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The Power of Copper Against Germs (and Why Hospitals Should Use It)

The healthcare industry is in constant battle against infection and disease, and any new tool or material that could keep infections at bay is practical...

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|Mar 25|magazine13 min read

The healthcare industry is in constant battle against infection and disease, and any new tool or material that could keep infections at bay is practically priceless. As research over the past few years is showing, copper could end up with a critical place as an indispensible and relatively simple tool in this battle.

Copper in Study

In 2013, researchers at the Medical University of South Carolina published a study in the journal Infection Control and Hospital Epidemiology discussing the results of an experiment testing the antibacterial properties of copper. These researchers examined the effects of coating certain hospital surfaces in intensive care units—areas like trays and bed rails, remote controls, and IV poles—with a copper alloy. The study found that, even with the copper alloy covering only limited high traffic surface areas within a room, this simple treatment could be enough to reduce the spread of bacteria like methicillin-resistant Staphylococcus aureus (MRSA) and vancomycin-resistant Enterococcus (VRE) by more than 50 percent.

Why Copper?

2013 was far from the first time that science has turned to copper for its antibacterial properties—the metal has been the subject of numerous medical papers in various publications, and has been recognized for these properties for centuries. But what exactly is it about copper that can make it such an effective deterrent to bacteria? It comes down to the way that copper interacts with a bacterial cell’s physical makeup:

Copper is used to transmit electrons in walls for electricity. Similarly, bacteria will donate electrons to the copper metal, which places the organism in an electrical deficit. As a consequence, free radicals are generated inside the cell. The cell's proteins essentially get bleached, and its DNA get fractured. The electrical potential of the cell also gets collapsed.

DNA fracturing is clearly inconvenient for bacteria trying to reproduce, but it’s good news for facilities looking to prevent and eradicate a bacterial colony’s spread.

Copper in Action

Some hospitals are already experimenting with implementing copper alloy on select surfaces. One has been the Asklepios Clinic Harbur in Hamburg, Germany, where stainless steel door handles have been systematically replaced with handles made of copper alloy. As the hospital reports, its findings as a result of its own experiment match up perfectly with previous reports of copper alloy reducing bacterial presence by half:

When compared to handles of stainless steel or artificial materials, copper reduced microbes by 50 percent. "We were able to determine that, on copper handles, fewer pathogens were traceable," says Susanne Huggett, who heads the clinic's large-scale MEDILYS laboratory.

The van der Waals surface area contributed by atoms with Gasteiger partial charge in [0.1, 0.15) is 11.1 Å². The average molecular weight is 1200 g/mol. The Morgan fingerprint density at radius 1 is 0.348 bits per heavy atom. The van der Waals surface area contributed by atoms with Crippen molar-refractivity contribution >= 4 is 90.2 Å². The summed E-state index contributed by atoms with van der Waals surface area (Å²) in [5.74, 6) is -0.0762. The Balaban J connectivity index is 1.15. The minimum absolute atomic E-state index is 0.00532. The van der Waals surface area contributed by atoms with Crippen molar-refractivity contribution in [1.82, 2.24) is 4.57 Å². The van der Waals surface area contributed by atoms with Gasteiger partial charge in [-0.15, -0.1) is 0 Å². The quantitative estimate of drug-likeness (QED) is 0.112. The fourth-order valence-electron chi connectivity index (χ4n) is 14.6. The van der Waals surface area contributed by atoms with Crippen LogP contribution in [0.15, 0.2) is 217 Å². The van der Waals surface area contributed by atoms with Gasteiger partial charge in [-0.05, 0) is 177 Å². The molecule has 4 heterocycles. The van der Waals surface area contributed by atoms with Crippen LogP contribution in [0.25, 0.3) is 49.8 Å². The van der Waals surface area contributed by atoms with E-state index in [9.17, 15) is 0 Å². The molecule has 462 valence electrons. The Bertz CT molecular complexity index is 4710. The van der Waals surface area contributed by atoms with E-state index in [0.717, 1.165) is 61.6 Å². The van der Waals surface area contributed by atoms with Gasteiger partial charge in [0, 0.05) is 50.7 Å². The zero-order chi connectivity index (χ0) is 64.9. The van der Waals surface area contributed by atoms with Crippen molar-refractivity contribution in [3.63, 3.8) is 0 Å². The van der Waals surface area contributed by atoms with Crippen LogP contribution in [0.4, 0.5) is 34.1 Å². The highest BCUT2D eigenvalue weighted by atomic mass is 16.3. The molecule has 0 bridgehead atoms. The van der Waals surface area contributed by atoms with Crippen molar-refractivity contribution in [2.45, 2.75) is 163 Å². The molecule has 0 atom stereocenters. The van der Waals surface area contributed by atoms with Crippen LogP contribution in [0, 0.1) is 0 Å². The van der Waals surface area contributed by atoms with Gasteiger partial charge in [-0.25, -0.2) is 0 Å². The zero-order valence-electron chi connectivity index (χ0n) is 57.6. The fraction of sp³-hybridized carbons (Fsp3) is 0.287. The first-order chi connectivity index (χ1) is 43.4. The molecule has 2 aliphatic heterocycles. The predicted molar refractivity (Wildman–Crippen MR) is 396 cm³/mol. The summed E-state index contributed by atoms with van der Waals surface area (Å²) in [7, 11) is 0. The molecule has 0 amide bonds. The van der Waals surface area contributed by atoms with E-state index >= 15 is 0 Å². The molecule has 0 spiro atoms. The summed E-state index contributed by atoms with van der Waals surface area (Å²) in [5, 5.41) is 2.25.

The clinic has been on a long term quest to test the potential of copper in a medical setting, working with Germany’s Copper Alliance, and has proven a decrease in not only bacteria but fungal infection and virus transfer as well. At the time of the report, it was leading the copper movement in Europe with the opening of a new wing featuring 600 copper door handle replacements.

Are There Any Disadvantages?

If copper sounds too good to be true, why haven’t more hospitals already adopted the metal wholesale? The truth is that there are a couple of disadvantages that have kept would-be users at bay. For one thing, as the Hamburg clinic found out, copper has an image problem:

Copper furnishings do have a superficial disadvantage, however. They often look dirty, even when freshly cleaned. In addition, says Hugget, "the handles were discolored, since they were regularly - at least once per day - cleaned with surface disinfectant." The laboratory director adds that while the greenish hue of oxidized copper might appear beautiful on roofs or rainspouts, green door handles leave the impression of an unsanitary clinic.

The clinic is attempting to fix this with tests on a different type of copper alloy that could resist oxidation. Nevertheless, this does not combat the second problem with copper: it’s expensive. It’s more expensive than steel, and much more expensive than plastic—it can be difficult to find funds within a hospital’s budget to accommodate a switchover to copper bed rails and door handles when there are so many other concerns like updated equipment and renovations to consider as well.  

Why Start Now?

Despite the drawbacks, the numbers speak for themselves: according to the World Health Organization, 7 out of 100 hospitalized patients at any given time will acquire a health care-associated infection—that number climbs to 10 out of 100 in developing countries, and to 30 percent among intensive care patients.

“Hundreds of millions of patients are affected by health care-associated infections worldwide each year, leading to significant mortality and financial losses for health systems,” the organization states, adding that the costs are significant in more ways than one. In the United States alone, these infections account for roughly 99,000 deaths annually and nearly $6.5 billion in financial losses for healthcare facilities.

On both counts, these are losses that no hospital can afford. It seems that while the initial costs of copper might be high, the ROI in terms of improved health could be worth their weight in gold.